Each month, a report lands on the desk of George Harvey, tracking progress of women and minorities at the world’s leading postage-meter maker.
But please don’t call this affirmative action.
“I hate goals. I hate affirmative action,” said Harvey, the cheerful, 63-year-old cherub in pinstripes who runs Pitney Bowes. “That’s not our intent, what we’re calling diversity.”
Don’t call it affirmative action, but Pitney Bowes follows government guidelines, flagging some job openings as “goals” - meaning a woman or minority is preferred.
And the company goes further. Senior managers earn bonuses for meeting diversity plan aims. When a manager had trouble finding qualified candidates for a job, she cultivated her own - opening training slots she hoped would draw ambitious women and minorities.
Just don’t call it affirmative action.
This is one reason affirmative action eludes definition: The term is so loaded with negative connotations that even people at Pitney Bowes - a company that crusades for diversity - disdain it.
Yet spend a few days at the company’s Connecticut headquarters and you’ll see what supporters would call affirmative action at its best. This is not a program of hard numbers and hard hearts; this is a humane, sincere effort, motivated by pragmatism.
“I’m looking for skill. I believe that women, minorities and white males all have skills,” Harvey said. “That’s what I believe.”
How George Harvey became a convert to diversity had nothing to do with government guidelines, social pressure or the threat of bias lawsuits.
Money made him do it, he says.
Long before Harvey’s tenure, Pitney Bowes had a progressive history on matters of race. “Are we carrying our quota of colored people at the plant?” Walter Wheeler, president of the company, asked one of his executives in a 1944 memo.
Wheeler said he wanted to “employ the same percentage of colored workers as there were of the population of Stamford. … (If) we do not have what appears to be our quota, take steps to bring it in line immediately.”
Nearly 40 years later, in 1983, Harvey moved into the office once held by Wheeler. He cast his sights far past Stamford and spied a new world.
The company had grown. It now has 32,000 employees bringing in $3.3 billion in sales, and ranks 141 among the Fortune 500.
Pitney Bowes’ marketplace now spanned the Earth. More kinds of people were doing business. And besides new technical skills, Harvey saw the new market required a new way of relating. In particular, he noticed women.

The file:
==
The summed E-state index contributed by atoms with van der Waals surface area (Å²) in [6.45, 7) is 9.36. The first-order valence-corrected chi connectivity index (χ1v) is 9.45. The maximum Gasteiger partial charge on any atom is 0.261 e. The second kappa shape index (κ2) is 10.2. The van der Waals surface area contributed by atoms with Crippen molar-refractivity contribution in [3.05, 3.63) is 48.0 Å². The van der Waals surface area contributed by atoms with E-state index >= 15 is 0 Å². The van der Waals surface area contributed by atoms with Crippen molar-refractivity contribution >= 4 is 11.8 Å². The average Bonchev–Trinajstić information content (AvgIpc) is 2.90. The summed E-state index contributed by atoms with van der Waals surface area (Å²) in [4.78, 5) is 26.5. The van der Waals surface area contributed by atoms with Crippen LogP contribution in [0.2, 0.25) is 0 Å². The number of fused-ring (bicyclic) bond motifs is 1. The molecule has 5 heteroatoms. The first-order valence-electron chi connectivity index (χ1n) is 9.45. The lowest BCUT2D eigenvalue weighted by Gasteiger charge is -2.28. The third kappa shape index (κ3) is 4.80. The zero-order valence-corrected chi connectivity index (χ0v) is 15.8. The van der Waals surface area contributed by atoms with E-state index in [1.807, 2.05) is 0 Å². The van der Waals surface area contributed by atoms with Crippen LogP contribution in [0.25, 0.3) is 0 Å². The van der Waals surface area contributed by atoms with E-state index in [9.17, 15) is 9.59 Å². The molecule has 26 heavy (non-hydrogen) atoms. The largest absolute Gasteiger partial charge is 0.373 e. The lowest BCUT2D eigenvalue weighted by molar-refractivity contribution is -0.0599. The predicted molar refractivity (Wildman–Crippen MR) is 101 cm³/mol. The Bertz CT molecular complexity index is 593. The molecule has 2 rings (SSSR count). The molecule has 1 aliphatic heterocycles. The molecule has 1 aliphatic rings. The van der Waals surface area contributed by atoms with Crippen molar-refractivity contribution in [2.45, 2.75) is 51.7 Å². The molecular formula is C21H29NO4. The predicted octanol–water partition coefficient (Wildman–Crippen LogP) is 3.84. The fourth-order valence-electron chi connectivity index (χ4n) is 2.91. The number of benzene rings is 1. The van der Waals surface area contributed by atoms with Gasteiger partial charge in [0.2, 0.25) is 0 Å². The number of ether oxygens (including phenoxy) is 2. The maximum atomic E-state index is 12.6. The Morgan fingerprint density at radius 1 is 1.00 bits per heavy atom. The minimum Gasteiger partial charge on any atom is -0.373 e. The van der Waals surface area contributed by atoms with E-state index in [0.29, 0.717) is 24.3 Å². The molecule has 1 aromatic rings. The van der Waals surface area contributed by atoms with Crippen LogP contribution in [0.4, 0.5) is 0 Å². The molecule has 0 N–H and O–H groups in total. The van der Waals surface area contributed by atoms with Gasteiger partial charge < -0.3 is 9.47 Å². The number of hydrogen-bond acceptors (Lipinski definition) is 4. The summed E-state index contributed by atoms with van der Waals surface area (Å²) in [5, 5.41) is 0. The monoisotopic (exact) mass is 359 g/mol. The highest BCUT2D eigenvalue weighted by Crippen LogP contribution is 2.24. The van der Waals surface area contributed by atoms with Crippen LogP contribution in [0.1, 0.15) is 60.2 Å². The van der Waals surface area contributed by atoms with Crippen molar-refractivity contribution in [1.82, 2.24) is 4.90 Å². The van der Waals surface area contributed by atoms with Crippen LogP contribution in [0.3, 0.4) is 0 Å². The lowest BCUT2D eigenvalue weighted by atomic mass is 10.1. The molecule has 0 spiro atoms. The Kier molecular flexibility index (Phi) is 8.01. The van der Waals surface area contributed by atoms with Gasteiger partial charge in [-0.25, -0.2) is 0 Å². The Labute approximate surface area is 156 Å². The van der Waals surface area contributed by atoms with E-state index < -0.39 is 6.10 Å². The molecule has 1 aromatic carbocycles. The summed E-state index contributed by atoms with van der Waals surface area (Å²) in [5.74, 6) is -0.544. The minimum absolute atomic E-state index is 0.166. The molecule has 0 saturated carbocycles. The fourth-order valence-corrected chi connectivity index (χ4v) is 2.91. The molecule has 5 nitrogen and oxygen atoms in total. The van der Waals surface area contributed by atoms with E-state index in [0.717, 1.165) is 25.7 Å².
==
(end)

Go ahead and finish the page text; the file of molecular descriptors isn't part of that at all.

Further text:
“Women were coming into the work force, mainly driven by the need to make more money. I really liked that!” Harvey said.
This revelation came clear when he went out to meet his sales force. The men, he noticed, seemed smug and comfortable. By contrast, the women, he said, “were excited about learning to get more business, to make more money.”
Harvey decided he needed more women in his company, and he wanted them in the leadership. Blacks and people in other racial minorities were swept along, extra beneficiaries of this insight.
“The women really kicked that off,” Harvey recalled. “We didn’t want to leave anyone out, so we got into diversity.”
His first, crucial step was organizing a group of women and minorities from across the company. He asked them to brainstorm and tell him what was needed to improve their opportunities.
Initially, employees say, Pitney Bowes fell into the numbers trap, placing people in jobs they could not perform.
Carla Chamblee remembers. Now 36, Chamblee’s been promoted about eight times since joining the company in 1983 as a parts and supply clerk and expecting to make use of her college degree in marketing.
Now a project leader in business systems planning, Chamblee, who is black, was doubtful about some of the management when she started. “I saw people moving into a position without a degree, the good old boy, or just slotting. I saw that era,” she said.
Then about the late ‘80s, Chamblee said, she noticed more selectivity, a pickiness that continues. “They basically now are trying to get the best.”
Instituted over the past four years, the diversity plan at Pitney Bowes is as much philosophy as prescription. You might call it affirmative attitude. In its concrete form, diversity starts with finding the best people from a large pool of candidates and then offering all staff support and training.
Mentors guide the ambitious, offering advice and contacts higher up. Internal training, seminars and subsidized college courses promote individual growth and cooperation.
Susan Couture, a company vice president, needed someone with a rare computer skill; for 18 months searching inside and outside the company, she saw a parade of mostly white male candidates, “My antenna went up,” she said.
When even white men turned her down, she created two entry-level spots to attract women and minorities who wished to get training and move up.
Isn’t that affirmative action?
“It’s a mentality,” said Couture, a white 40-year-old and Chamblee’s mentor. “It’s part of the philosophy of how we value employees.” All employees, she said emphatically: “We don’t want talented white males to walk out the door.”
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